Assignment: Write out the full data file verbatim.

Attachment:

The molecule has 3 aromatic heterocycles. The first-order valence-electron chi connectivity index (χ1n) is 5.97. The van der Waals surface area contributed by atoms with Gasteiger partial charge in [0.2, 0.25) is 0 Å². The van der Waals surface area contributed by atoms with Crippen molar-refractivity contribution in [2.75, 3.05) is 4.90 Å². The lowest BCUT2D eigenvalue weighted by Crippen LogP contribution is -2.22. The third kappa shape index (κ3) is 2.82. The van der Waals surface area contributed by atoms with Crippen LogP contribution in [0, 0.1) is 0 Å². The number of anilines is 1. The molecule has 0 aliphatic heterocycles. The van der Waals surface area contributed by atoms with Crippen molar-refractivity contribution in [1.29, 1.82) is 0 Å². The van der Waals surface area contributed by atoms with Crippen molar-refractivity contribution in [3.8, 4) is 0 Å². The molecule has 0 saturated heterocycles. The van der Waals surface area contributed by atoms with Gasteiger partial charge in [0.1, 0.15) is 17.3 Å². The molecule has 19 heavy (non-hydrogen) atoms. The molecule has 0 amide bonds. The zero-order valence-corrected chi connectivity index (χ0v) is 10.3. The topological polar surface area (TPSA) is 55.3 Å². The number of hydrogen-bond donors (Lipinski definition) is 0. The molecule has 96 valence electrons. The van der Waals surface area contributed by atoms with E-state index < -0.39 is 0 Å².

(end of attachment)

The molecule has 3 aromatic heterocycles. The first-order valence-electron chi connectivity index (χ1n) is 5.97. The van der Waals surface area contributed by atoms with Gasteiger partial charge in [0.2, 0.25) is 0 Å². The van der Waals surface area contributed by atoms with Crippen molar-refractivity contribution in [2.75, 3.05) is 4.90 Å². The lowest BCUT2D eigenvalue weighted by Crippen LogP contribution is -2.22. The third kappa shape index (κ3) is 2.82. The van der Waals surface area contributed by atoms with Crippen LogP contribution in [0, 0.1) is 0 Å². The number of anilines is 1. The molecule has 0 aliphatic heterocycles. The van der Waals surface area contributed by atoms with Crippen molar-refractivity contribution in [1.29, 1.82) is 0 Å². The van der Waals surface area contributed by atoms with Crippen molar-refractivity contribution in [3.8, 4) is 0 Å². The molecule has 0 saturated heterocycles. The van der Waals surface area contributed by atoms with Gasteiger partial charge in [0.1, 0.15) is 17.3 Å². The molecule has 19 heavy (non-hydrogen) atoms. The molecule has 0 amide bonds. The zero-order valence-corrected chi connectivity index (χ0v) is 10.3. The topological polar surface area (TPSA) is 55.3 Å². The number of hydrogen-bond donors (Lipinski definition) is 0. The molecule has 96 valence electrons. The van der Waals surface area contributed by atoms with E-state index < -0.39 is 0 Å².